The emergence of “big software” – a complex assembly of many software components sourced from different vendors, running on multiple distributed machines, providing to its user the impression of a single system – has raised the importance of operations in a software, and in particular, a hybrid cloud world. Integration and operations now consume a significant share of technology budgets, and for IT organizations and there is no sign of slowing down.
To help alleviate the burden of integrating software components many IT organizations are adopting open source software and model-driven operations to reduce complexity and integration costs while improving time to market. The cloud and microservices (independent services that interact with a network) are making software implementation more challenging and distributed. The costs and intricacies of Big Software are keeping many CIOs and DevOps leaders awake at night.
Where do these technology leaders turn for answers? In-house solutions are expensive to deploy and integrate, probably not. Costly systems integrators that only focus on solving one technology challenge and have a long learning curve, not optimal. Or organizations can continue to invest in siloed solutions only to achieve incremental gains, too expensive and time consuming. Forward-thinking IT & DevOps executives are adopting: “buy what you can, build what you have to, and integrate for competitive advantage.”
These hurdles are why model-driven operations are changing how software is deployed and operated today.
For CIOs and DevOps, model-driven operations improve how software is not just deployed, but scaled across the enterprise or among various cloud services, providers, or bare-metal servers. One of the main values for model-driven operations is the ability to share and reuse open source code that has common components and functionality so development organizations can spend their time and resources deploying solutions unique to their business.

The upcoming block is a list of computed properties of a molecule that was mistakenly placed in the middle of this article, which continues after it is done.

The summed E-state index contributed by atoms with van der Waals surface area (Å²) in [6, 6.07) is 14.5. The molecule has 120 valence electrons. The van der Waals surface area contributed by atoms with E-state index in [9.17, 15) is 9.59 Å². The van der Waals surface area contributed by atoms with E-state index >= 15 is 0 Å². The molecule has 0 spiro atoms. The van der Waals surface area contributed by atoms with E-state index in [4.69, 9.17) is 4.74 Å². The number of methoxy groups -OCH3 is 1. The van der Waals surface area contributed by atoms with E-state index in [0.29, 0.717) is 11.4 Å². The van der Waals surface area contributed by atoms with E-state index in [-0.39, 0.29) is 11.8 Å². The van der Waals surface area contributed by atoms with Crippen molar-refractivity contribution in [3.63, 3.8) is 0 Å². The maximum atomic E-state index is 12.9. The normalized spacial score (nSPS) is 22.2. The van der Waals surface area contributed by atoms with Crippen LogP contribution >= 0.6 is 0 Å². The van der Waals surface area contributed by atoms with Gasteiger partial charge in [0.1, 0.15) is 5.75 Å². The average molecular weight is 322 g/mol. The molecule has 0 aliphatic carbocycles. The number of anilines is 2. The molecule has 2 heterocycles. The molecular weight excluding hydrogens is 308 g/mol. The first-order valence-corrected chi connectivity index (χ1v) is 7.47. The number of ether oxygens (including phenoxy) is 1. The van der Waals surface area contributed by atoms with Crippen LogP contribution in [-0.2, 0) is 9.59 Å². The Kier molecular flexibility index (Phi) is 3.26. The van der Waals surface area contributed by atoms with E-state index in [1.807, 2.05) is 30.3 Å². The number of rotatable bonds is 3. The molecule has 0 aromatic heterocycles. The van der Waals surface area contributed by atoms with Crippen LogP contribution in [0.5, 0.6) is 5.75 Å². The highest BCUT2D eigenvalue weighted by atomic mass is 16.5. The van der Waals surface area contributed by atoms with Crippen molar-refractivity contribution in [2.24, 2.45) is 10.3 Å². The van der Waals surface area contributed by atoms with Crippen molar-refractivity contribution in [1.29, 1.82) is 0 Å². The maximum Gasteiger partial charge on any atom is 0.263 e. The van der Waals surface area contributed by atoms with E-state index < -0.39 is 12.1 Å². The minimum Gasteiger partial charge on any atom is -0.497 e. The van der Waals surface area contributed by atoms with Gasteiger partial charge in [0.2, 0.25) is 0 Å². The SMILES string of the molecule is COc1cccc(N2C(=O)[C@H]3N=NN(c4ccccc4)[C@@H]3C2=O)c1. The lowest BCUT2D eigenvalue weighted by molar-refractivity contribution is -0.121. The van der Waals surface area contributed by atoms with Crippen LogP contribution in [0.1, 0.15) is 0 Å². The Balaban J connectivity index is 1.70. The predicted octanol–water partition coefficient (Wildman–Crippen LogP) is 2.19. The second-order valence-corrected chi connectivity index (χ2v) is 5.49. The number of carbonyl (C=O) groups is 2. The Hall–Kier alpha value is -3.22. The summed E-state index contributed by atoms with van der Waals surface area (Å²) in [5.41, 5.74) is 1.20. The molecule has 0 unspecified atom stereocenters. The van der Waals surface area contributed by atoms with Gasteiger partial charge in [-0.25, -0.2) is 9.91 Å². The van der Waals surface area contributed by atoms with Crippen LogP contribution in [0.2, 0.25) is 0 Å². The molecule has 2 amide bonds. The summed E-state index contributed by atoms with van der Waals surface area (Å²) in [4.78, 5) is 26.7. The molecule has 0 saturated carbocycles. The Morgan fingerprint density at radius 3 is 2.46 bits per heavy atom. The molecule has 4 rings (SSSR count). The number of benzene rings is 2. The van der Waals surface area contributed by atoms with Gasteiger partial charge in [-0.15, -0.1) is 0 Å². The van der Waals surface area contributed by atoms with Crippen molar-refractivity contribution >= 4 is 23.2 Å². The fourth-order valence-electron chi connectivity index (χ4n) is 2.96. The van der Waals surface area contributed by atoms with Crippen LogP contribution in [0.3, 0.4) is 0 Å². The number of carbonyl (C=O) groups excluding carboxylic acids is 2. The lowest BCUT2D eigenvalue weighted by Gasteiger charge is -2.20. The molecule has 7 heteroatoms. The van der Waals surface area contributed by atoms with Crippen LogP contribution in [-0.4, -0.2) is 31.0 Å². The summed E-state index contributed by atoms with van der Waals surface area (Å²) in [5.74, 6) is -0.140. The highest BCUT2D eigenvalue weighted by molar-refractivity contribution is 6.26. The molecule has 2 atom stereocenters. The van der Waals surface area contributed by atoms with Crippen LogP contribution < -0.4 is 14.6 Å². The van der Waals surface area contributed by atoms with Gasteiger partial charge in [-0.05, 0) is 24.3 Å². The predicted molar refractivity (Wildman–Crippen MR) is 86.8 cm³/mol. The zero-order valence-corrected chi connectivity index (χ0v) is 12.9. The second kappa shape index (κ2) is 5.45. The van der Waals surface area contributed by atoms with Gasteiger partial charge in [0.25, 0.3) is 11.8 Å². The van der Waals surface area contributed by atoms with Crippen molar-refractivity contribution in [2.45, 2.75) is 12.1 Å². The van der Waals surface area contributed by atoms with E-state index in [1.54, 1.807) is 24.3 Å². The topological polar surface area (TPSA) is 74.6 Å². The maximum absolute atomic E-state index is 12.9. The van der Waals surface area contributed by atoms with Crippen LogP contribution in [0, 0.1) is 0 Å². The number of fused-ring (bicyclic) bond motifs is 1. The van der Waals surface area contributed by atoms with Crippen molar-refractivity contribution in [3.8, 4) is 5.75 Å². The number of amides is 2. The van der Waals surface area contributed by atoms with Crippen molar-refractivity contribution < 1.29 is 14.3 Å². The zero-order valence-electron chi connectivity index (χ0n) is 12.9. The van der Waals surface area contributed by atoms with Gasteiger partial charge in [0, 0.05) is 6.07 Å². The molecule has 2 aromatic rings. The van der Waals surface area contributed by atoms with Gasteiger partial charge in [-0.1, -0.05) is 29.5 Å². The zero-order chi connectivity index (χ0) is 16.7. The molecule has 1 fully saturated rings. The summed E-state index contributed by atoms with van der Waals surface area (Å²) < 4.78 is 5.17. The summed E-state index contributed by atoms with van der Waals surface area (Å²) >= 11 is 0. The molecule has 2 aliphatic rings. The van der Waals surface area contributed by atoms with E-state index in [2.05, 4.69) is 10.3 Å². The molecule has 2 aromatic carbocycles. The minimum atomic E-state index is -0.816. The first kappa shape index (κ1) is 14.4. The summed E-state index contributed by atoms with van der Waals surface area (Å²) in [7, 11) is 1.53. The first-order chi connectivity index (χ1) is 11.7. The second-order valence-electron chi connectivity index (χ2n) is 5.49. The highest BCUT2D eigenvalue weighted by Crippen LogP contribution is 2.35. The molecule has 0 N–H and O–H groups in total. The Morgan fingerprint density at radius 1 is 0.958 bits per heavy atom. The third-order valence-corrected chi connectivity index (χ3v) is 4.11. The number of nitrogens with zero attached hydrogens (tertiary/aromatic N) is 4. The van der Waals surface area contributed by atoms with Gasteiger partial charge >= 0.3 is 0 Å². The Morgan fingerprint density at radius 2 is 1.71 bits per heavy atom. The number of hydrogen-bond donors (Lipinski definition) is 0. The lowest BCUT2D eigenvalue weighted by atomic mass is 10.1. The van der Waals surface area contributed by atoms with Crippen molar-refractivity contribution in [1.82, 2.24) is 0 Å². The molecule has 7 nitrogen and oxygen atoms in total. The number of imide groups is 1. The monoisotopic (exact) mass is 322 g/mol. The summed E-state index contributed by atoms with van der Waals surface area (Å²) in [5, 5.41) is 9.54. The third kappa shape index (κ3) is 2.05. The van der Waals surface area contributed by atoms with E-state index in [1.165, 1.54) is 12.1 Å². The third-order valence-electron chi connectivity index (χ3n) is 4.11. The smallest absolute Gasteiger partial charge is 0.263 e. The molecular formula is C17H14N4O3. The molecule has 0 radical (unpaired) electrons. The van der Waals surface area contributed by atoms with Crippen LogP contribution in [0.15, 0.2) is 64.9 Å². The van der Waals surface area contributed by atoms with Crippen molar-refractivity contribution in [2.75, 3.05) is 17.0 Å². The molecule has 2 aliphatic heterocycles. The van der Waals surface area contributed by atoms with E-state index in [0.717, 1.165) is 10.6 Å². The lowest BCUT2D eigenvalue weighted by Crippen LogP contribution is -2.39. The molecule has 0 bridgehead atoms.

This allows internal teams and systems integrators to leverage model-driven operations to focus on what they do best while delivering business value, improve lead time and be more efficient.
For example, when a new server needs to be deployed, modelling can automate most, if not all, of the provisioning process. Automation makes deploying solutions much quicker and more efficient because it allows tedious tasks to be performed faster and more accurately without human intervention. Even with proper and thorough documentation, manually deploying a web server or Hadoop deployment, for example, could take hours compared to a few minutes with service modelling. This is why CIOs and DevOps chiefs are adopting service modelling as a way to make the most effective use of their team’s precious resources and time.
Further, model-driven operations gives development organizations more choice in how services are consumed (public, private, or hybrid cloud) and options that make it easier to replicate environments with the same software and configurations. As these systems evolve, organizations can deploy pre-configured services, private infrastructure solutions including OpenStack, and even the organization’s own code to any public or private cloud. This allows enterprises to deploy solutions that are consistent, integrated, and relevant to their business needs.